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Argentine president to sue prominent opposition politician for defamation

RIO DE JANEIRO, BRAZIL – Argentine President Alberto Fernández Monday announced he would sue former Security Minister and chairwoman of the opposition Cambiemos Party Patricia Bullrich for slander, following her remarks about the current Government’s actions (or inactions) regarding the purchase of Pfizer vaccines.

”I have instructed my lawyers that next Monday (May 31), they should initiate the appropriate legal actions against those who have launched such shameful defamation. Democratic coexistence cannot authorize insult and lies to become an admitted practice,“ wrote Fernández on Twitter.

Patricia Bullrich
Patricia Bullrich. (Photo internet reproduction)

Bullrich, a likely presidential contestant in 2023, had spoken of the existence of an alleged request for bribes from the government to Pfizer during negotiations and vowed to take it to the courts.

But the US laboratory Monday issued a statement denying Bullrich’s allegations as well as the existence of ”intermediaries or representatives.“ The Pfizer statement also involved then Health Minister Ginés González García – Argentina’s current ambassador in Bogotá- who also announced he would sue Bullrich.

”Such an accusation is absolutely false and therefore unacceptable, something that the person who formulated it knew well. She said what she said without caring about the damage it caused not only to those she accused but also to public trust and the very institutions of the Republic,“ President Fernández went on.

Fernández underlined that ”in no country in the world are such imputations launched with such lightheartedness tolerated; not without this causing the immediate social reaction of those who were unduly injured.“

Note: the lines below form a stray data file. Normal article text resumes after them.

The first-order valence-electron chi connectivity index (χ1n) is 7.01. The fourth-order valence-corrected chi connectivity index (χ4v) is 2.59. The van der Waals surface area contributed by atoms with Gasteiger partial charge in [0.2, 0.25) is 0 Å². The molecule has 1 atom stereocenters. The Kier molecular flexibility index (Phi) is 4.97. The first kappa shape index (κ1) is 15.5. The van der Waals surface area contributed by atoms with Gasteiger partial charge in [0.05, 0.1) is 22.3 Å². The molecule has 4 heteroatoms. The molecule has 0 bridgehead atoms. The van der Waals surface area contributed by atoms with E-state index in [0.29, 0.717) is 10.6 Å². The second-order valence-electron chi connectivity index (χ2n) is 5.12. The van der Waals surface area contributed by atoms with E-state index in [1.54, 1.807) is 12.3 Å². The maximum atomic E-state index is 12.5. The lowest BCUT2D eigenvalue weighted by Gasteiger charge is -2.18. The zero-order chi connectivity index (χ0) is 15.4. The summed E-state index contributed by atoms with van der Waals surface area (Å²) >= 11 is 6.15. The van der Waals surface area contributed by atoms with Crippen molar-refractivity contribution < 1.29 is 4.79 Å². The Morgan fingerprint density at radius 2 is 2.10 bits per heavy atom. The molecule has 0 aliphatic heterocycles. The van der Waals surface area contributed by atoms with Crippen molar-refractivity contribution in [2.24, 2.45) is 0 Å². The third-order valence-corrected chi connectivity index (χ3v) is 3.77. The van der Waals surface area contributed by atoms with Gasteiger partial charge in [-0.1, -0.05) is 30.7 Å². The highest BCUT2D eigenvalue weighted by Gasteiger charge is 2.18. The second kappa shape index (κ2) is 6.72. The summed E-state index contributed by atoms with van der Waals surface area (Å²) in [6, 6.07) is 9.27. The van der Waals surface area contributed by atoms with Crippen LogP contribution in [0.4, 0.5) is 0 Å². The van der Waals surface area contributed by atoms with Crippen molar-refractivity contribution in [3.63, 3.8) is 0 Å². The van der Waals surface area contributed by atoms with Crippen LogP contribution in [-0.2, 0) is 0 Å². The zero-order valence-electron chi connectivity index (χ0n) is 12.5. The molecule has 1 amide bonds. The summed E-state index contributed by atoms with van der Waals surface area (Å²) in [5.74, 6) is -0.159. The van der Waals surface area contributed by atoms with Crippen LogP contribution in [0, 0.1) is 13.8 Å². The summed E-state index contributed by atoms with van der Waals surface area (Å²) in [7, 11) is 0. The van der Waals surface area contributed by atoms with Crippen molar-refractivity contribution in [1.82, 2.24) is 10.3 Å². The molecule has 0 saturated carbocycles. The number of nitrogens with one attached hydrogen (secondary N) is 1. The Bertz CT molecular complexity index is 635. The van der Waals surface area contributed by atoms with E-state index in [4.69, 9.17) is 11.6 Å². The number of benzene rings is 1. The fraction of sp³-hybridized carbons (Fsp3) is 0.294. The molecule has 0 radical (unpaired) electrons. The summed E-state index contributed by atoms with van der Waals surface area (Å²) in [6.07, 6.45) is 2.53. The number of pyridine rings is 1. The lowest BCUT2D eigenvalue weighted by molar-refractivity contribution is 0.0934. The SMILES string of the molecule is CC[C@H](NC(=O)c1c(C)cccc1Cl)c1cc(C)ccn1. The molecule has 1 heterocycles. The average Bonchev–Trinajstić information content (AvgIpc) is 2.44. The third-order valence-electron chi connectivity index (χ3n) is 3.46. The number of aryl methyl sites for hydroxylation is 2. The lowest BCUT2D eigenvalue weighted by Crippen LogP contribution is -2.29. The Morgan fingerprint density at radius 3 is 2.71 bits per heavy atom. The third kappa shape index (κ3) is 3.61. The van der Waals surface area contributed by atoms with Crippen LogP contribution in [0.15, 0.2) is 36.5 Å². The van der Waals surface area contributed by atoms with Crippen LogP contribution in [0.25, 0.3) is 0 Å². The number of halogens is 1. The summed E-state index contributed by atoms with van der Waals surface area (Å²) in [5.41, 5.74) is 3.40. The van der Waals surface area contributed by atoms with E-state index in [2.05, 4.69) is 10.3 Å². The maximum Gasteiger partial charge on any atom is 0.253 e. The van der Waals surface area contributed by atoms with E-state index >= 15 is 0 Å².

”The anguish that the pandemic generates in our people does not tolerate so much irresponsibility,“ Fernández insisted.

Pfizer maintained that ”it has not received any requests for undue payments at any time“ and that ”on the other hand, the company does not have intermediaries, private distributors or representatives for the supply of Covid-19 vaccines.“

The statement, released through its subsidiary in Buenos Aires, came 12 hours after Bullrich spoke against González García during a TV interview. ”The attitude of González García was to try to have a payback, that the president (Alberto Fernández) was not unaware of,“ the former Security Minister under Mauricio Macri said she singled out businessman Hugo Sigman as the middle man.

”If they ask me how I’m doing, I’m bad. If they ask me what I’m going to do, I say, I’m going to file a criminal complaint, civil complaint and everything necessary…,” González García said.

The statement from Pfizer also underlined the fact that as a company from the United States, it is subject to the laws of its country of origin, particularly the Foreign Corrupt Practices Act (FCPA) that forces it to report any improper payment or attempted payment. The U.S. legislation establishes sanctions for companies involved in the payment of bribes, whether they are either American or foreign but otherwise listed on a US stock exchange.

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